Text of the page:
Image by Charlie Ridel/AP Photo, ABC News

Image by Charlie Ridel/AP Photo, ABC News

 

Something incredible happened during the historic Game 7 of the 2016 World Series between the Chicago Cubs and Cleveland Indians.

It rained.

It rained enough that the officials decided that it was necessary to delay the game until the showers passed. But the story is much deeper than the fact there was a 17-minute rain delay. The story unfolds in how the Chicago Cubs players used that time to remember who they were, how they got there and why they deserved to win.

Stepping up

It was the bottom of the 8th inning and the Cubs had just blown a three-run lead with all of the momentum shifting to the Indians’ favor. The Cubs’ incredible season was on the line:  103 games won, National League champions, and overcoming a 3-1 deficit in the World Series. Now they were feeling the pressure of 108 years of fans’ hopes and dreams once again slipping away…

As the Cubs team walked from the dugout toward the locker room to wait out the delay, Jason Heyward called his teammates into a weight-training room for a player’s-only meeting. No coaches. No front office personnel. Just 25 players with all of their thoughts and emotions gathered together.

Cubs manager, Joe Maddon wasn’t aware of Heyward’s decision to call a players-only meeting.

“I walked off the field, the rain delay. It’s crazy how things happen for a reason. I don’t know. But I walk off and I see them all gathering in that little room down below there, and they had a meeting. And I’m upstairs just checking out the weather map.”

That’s when Jason Heyward addressed his team. Not known to be a vocal leader, his words at that moment carried the weight of the situation the team found itself in. Even more remarkable, Heyward had struggled all season to live up to the high expectations of the team and its championship-starved fans. But he didn’t let that stop him from stepping up to say what was on his mind.

With his teammates surrounding him, Heyward looked around the room, asserting that every single one of them had played a part in bringing the Cubs to this point. Veterans. Rookies. MVP’s. He told them they had everything they needed to win as long as they believed in each other and played for one another.

“I told them I love them. I told them I’m proud of the way they overcame everything together. I told them everyone has to look in the mirror, and know everyone contributed to this season and to where we are at this point. I said, ‘I don’t know how it’s going to happen, how we’re going to do it, but let’s go out and try to get a W.’”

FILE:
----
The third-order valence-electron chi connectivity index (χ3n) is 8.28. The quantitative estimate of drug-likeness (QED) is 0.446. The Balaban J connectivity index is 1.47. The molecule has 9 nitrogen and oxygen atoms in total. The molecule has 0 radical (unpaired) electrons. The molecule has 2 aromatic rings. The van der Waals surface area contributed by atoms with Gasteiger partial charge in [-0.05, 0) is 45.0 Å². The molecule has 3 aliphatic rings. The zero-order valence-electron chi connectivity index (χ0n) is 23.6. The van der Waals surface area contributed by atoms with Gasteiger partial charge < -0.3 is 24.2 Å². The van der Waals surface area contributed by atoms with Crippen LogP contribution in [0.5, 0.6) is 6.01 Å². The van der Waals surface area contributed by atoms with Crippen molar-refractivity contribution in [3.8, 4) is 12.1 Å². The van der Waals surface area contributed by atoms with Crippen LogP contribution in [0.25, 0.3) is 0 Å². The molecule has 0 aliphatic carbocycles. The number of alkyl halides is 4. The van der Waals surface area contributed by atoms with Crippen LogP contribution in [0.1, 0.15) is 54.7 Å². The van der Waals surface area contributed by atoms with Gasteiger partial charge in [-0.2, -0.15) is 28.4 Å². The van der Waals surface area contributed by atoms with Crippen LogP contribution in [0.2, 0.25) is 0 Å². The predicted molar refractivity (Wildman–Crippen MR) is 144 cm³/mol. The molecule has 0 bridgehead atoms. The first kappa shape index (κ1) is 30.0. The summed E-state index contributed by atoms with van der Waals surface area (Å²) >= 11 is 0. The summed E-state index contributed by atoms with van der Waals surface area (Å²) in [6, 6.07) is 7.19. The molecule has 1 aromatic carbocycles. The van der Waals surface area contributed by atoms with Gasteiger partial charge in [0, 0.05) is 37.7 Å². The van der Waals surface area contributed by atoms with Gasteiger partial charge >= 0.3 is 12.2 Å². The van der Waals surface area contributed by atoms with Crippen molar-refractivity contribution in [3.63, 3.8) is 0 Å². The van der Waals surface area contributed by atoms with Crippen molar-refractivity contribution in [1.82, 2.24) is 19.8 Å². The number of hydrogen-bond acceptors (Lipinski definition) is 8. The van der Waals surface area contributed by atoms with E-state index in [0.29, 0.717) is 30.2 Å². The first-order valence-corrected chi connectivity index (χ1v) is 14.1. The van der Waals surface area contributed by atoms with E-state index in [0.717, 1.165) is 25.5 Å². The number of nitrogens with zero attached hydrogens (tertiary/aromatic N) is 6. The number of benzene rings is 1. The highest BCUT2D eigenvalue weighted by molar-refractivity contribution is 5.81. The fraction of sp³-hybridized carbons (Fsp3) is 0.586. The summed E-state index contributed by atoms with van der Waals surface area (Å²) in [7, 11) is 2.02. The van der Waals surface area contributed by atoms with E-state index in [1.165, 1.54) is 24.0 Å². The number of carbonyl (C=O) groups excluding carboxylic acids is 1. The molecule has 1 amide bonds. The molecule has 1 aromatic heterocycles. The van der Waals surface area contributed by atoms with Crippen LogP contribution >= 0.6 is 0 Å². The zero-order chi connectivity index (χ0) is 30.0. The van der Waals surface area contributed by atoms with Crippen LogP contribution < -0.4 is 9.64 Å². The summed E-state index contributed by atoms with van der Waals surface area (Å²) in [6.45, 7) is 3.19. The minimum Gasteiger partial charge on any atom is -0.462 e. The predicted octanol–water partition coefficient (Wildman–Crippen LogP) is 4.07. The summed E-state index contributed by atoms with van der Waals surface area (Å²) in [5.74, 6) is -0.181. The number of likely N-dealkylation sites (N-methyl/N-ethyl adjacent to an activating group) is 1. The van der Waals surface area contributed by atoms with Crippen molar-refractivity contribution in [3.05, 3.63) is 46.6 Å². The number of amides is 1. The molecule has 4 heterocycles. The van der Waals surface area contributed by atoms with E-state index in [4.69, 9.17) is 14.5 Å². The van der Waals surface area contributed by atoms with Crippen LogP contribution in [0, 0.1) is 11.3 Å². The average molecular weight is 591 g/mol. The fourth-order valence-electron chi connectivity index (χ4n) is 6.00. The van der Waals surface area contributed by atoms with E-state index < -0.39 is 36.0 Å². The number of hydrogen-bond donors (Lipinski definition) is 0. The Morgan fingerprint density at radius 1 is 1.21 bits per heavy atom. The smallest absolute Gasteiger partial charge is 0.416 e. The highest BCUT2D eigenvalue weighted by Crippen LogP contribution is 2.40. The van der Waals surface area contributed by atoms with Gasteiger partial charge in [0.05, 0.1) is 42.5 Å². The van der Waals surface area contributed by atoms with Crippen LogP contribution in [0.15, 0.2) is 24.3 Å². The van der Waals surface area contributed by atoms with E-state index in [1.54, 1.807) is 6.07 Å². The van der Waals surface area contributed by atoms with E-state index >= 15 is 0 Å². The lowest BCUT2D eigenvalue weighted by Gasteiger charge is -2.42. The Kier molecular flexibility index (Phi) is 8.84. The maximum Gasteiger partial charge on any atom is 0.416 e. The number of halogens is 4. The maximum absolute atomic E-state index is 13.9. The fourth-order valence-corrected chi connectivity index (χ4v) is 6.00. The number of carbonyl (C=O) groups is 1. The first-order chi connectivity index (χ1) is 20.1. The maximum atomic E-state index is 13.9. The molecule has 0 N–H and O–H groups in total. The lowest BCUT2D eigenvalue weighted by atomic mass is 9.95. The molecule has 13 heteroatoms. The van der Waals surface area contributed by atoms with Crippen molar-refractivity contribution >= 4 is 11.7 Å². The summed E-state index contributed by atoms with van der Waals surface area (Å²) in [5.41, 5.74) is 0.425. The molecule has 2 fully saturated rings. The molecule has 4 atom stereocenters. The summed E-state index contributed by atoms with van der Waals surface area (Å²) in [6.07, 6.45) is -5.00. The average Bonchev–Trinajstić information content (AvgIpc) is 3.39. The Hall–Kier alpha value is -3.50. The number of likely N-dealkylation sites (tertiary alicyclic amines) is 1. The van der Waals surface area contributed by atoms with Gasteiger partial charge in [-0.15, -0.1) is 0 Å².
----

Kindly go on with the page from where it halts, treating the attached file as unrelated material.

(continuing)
He later explained to ESPN, “It was starting to rain and I was like, ‘They’re going to pull the tarp and we need to get together and have a meeting.’ Just needed to let these guys know they’re awesome. Don’t get down. I just wanted them to remember how good they were, how good we are. Know how proud of them I was and that I loved them. That I meant it from the bottom of my heart.”

“He spoke up and said this is about your teammates,” David Ross said. “He just said, `We’re the best team in baseball for a reason. Continue to play our game, support one another. These are your brothers here, fight for your brothers, lift them up, continue to stay positive. We’ve been doing this all year so continue to be us.’”

As Heyward looked around the room, he could see the mood shift and sense a new determination in his teammates.

Players described the emotion in that room during the brief meeting. “It was a great message,” Ross said, “and well said.”

By the time Heyward was finished speaking, several of the Cubs were in tears. Addison Russell freely admitted he was one of them, feeling a weight lift as Heyward encouraged the Cubs to be the team they’ve been all season rather than trying too hard to something new in the last game of the season.

“He just wanted to get everyone together and remind us that we’ve been picking each other up since Day 1,” Addison Russell said. ” We reached new levels. Grown men talking about that stuff, it doesn’t happen. The fact we did it here in the World Series, I really respect everyone for that.

I hate meetings,” Maddon said. “I’m not a meetings guy. I love when players have meetings, I hate when I do. So they had their meeting and the big part of it was, we don’t quit. We don’t quit.”

Lessons Learned

There are dozens – if not hundreds – of take-aways from the 2016 World Series. There’s material to write entire books. Here are a few things that we can learn from the Cubs and their historic postseason run.

1.    Seize the Moment